Lawsuit against Chicago Park District seeks Columbus statue’s return to Arrigo Park
The lawsuit filed by the Joint Civic Committee of Italian Americans alleges the Chicago Park District breached a nearly 50-year-old contract when it removed the statue last year.
An Italian-American organization has filed a lawsuit against the Chicago Park District demanding the Christopher Columbus statue be returned to its pedestal at Arrigo Park in Little Italy.
The lawsuit filed by the Joint Civic Committee of Italian Americans claims the removal of the Columbus monument violates a nearly 50-year-old agreement the group has with the Park District that says it must obtain written consent from the organization “before making any substantial change to Columbus Plaza or Columbus Statue.”
The filing comes just three days short of the one-year anniversary of when the city removed the statue after mounting pressure from community activists.
“We worked out a contract in 1973 with the Chicago Park District after the statue and plaza was built,” Ron Onesti, president of the organization, told the Sun-Times. “The contract agreement basically says any alterations of the statue or plaza must have the written consent of the Columbus Statue Committee.”
The lawsuit claims that the Columbus Statue Committee had paid the Park District $10,695.74 “for the upkeep of the Columbus statue” in 1973 and then entered a contract that gave the organization a say over significant changes to the plaza and statue.
The Joint Civic Committee of Italian Americans is the successor of the former Columbus Statue Committee, Onesti said.
“Removing the statue last year is a clear breach of our contract with the Park District,” Onesti said.
The lawsuit lists the Park District, several of its executives and members of the Board of Commissioners as defendants. The city of Chicago and Mayor Lori Lightfoot are listed just as “respondents in discovery” and not as defendants.
The city’s Law Department declined to comment on a pending litigation and said it will review the lawsuit once received.
Enrico Mirabelli, the lead attorney in the lawsuit, said they tried to avoid taking the Park District to court but their contract would’ve been nullified if they didn’t raise their legal grievances within a year. In April, hoping to avoid court, they “hand-delivered” a letter and the contract to the Park District’s Board of Commissioners.
“We never received a reply,” Mirabelli said. “We remain committed to finding a reasonable solution. … But no governing body and no individual is above the law. When you make a contract you are expect to follow the terms of the agreement.”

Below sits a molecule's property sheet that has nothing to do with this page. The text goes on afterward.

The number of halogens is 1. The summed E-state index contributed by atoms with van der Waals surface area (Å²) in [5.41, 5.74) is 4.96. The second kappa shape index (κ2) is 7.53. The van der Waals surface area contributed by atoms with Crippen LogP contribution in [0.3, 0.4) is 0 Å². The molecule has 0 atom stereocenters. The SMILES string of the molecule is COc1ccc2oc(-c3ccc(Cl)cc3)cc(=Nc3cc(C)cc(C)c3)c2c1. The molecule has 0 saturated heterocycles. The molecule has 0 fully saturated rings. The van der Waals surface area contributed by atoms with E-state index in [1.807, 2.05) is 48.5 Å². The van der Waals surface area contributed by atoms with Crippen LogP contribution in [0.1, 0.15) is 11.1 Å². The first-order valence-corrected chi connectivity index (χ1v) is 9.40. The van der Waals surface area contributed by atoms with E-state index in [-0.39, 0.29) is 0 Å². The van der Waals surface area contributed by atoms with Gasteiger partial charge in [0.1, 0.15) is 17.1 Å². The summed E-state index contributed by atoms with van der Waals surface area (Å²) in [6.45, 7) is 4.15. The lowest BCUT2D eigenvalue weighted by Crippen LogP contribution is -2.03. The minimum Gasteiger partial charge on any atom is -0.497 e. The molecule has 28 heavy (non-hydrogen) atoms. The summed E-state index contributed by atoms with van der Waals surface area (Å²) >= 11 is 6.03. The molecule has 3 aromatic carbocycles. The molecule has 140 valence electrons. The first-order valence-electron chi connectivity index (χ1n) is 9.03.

The statue of Columbus in Arrigo Park was the center of several clashes with residents who wanted it removed because of the Italian explorer’s role in the atrocities committed against indigenous people in the Americas. Others, however, opposed the removal of the statue as an attempt to erase Italian-American culture.
That monument at Arrigo Park was repeatedly tagged with graffiti and hit with balloons filled with paint. Several of the protests over the statue brought opposing factions to the park, which at times became very contentious — at one point a retired judge and resident of Little Italy threw a punch at a protester.
The city and Chicago Park District began feeling pressure to intervene as mass protests took place in the wake of the Minneapolis police killing of George Floyd. There was also a battle playing out nationally over memorials honoring controversial figures like Columbus and ranking members of the Confederate Army.
Then, in the middle of the night, the statues at Arrigo Park and Grant Park were taken down and put into storage while officials determined how or whether to display them. The last Columbus statue that stood on a Far South Side intersection was then removed a week later.
“Pulling the monument down at 3 a.m. without any interaction with our community was not the way to go about this,” Onesti said. “I couldn’t see this happening to any other ethnic group in the city. That would be like ending the St. Patrick’s Day parade without warning or explanation. No other ethnic group would allow something like this to happen.”
Onesti said the lawsuit isn’t calling for any punitive measures against the Park District like money or an apology. Rather, he said, they just want the statue returned to where it has stood since 1966.
According to the lawsuit it does call on the city to cover any attorney fees, and it doesn’t call for the other two statues to be reinstalled.
“We just want the statue back where it belongs,” Onesti said. “Allow us to tell our story and tell the bigger story of what the statue means to us because a foundation of concrete with no monument on top of it doesn’t tell any story, and how is that good for any community?”
The sentiment that Columbus represents the grim consequences of colonialism is misguided, Onesti said. He hopes the return of the statue could also bring people to have a conversation about why Columbus is so important to Italian Americans.